The Empire State Building plans to reopen the observatory on July 20 under New York state’s Phase 4 guidelines. Hours of operation will be reduced for the first few weeks, and initial capacity will be cut more than 80% to only 500 guests at a time.

Top U.K. Scientists Urge Making Masks Mandatory (8:30 a.m. NY)

A group of U.K. scientists is calling on the government to make face masks mandatory in indoor spaces, as evidence on the use of coverings in preventing the spread of Covid-19 grows.

The Independent SAGE panel — set up as an alternative to the U.K. government’s official coronavirus advisory committee — published a report Monday petitioning for new laws to enforce the use of masks. Legislation should be accompanied by a campaign advising the public of the benefits, according to the group.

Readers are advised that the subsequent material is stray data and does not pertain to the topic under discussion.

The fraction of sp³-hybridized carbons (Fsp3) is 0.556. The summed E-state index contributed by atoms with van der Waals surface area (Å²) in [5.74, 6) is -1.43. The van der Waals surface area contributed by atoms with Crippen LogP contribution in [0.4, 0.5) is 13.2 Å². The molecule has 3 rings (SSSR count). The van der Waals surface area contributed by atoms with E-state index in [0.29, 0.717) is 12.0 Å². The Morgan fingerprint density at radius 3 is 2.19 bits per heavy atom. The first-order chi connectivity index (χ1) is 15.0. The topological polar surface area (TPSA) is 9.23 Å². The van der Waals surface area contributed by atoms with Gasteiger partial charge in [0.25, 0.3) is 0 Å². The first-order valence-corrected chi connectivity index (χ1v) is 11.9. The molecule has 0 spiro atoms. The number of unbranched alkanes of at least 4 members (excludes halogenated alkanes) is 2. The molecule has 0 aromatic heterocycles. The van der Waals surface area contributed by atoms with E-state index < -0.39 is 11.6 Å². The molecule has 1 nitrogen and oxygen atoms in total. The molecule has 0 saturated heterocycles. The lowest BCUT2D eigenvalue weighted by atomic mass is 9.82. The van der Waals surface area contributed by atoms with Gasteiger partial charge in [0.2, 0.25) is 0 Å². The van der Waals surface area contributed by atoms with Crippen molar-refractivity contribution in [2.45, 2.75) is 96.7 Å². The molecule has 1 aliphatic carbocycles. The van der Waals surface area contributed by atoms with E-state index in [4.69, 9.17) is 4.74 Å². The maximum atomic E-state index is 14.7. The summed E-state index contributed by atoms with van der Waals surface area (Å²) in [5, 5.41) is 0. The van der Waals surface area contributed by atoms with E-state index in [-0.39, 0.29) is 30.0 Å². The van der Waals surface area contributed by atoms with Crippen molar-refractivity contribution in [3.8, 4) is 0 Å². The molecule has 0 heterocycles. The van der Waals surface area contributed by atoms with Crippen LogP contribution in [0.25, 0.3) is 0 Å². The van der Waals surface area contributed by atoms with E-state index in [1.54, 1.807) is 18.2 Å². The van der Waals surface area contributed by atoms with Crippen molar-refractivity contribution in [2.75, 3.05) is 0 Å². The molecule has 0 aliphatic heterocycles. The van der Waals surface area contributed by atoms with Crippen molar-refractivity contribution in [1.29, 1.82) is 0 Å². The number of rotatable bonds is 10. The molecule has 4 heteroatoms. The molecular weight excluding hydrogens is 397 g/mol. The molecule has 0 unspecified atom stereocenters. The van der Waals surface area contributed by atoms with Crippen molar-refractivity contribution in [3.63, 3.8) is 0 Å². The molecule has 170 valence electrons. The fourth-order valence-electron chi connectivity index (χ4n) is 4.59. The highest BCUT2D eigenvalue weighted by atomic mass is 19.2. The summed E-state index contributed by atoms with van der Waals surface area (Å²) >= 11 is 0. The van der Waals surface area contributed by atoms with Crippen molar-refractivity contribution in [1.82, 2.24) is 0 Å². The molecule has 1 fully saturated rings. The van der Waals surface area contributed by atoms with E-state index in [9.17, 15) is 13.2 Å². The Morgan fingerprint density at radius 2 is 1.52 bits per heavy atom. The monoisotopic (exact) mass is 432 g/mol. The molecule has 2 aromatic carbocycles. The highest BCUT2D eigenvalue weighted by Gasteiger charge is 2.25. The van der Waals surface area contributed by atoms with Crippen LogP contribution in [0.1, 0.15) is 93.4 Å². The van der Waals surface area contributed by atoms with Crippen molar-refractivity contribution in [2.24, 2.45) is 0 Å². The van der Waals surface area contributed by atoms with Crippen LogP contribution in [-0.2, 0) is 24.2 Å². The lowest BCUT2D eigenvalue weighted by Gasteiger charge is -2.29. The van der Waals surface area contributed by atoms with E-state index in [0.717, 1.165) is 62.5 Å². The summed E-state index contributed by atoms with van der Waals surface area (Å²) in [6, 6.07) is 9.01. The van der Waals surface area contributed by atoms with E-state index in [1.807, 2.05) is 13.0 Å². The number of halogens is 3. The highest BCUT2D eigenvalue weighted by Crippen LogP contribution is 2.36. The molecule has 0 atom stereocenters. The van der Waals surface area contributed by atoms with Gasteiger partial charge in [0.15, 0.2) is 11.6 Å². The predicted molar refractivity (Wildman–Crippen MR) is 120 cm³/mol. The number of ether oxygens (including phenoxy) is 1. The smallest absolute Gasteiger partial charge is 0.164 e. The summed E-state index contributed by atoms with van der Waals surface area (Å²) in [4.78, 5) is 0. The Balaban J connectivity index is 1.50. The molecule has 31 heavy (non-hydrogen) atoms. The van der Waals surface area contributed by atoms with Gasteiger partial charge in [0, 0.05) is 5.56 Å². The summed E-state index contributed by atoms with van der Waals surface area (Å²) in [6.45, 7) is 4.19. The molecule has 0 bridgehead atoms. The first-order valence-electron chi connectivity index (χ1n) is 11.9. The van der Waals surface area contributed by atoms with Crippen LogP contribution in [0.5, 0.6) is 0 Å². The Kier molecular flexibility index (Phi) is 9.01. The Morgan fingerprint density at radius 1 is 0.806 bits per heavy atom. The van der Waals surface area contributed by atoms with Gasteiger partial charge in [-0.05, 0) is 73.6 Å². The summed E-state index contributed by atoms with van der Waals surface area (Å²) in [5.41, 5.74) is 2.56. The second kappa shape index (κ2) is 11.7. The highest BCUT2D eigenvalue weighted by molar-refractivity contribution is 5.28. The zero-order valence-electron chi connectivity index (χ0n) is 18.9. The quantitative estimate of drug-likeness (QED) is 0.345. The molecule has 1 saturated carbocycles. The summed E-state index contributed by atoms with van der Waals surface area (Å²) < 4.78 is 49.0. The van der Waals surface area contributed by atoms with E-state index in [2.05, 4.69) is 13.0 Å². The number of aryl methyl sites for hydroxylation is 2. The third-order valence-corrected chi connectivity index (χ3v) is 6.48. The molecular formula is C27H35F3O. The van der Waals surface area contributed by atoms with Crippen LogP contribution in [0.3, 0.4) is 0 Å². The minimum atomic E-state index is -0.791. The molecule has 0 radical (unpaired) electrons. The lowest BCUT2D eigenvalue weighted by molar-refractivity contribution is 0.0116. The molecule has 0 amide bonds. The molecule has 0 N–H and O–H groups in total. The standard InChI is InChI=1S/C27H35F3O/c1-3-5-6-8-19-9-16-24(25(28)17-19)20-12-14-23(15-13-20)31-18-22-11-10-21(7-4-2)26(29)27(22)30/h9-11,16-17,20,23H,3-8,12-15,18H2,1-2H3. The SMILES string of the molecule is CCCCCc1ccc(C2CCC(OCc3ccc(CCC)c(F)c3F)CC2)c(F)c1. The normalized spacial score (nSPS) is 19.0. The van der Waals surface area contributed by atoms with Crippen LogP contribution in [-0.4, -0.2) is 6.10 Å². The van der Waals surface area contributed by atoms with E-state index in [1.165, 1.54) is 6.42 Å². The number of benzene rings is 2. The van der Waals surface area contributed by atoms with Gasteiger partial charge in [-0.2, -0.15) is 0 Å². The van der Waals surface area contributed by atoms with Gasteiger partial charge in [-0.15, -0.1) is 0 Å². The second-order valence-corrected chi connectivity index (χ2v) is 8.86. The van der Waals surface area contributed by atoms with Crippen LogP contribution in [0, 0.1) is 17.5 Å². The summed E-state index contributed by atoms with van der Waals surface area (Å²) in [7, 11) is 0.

Hong Kong Tightens Measures Amid New Wave (8 a.m. NY)

Hong Kong tightened virus control measures as it battles with a new wave of local cases. These include limiting the number of people gathering in public to four from 50, and banning dine-in services at eateries from 6 p.m. to 5 a.m. The moves were announced at a news conference with Chief Executive Carrie Lam. The new social-distancing measures take effect on Wednesday.

Earlier, Hong Kong reported 41 new local cases, another record high. Government officials said 21 were related to previous clusters while 20 were of unknown origins. This suggests that hidden chains of transmission have been circulating for some time as the population returned to work and social activities.

Moderna (NASDAQ:) Vaccine Sales May Top $5 Billion (7:12 a.m. NY)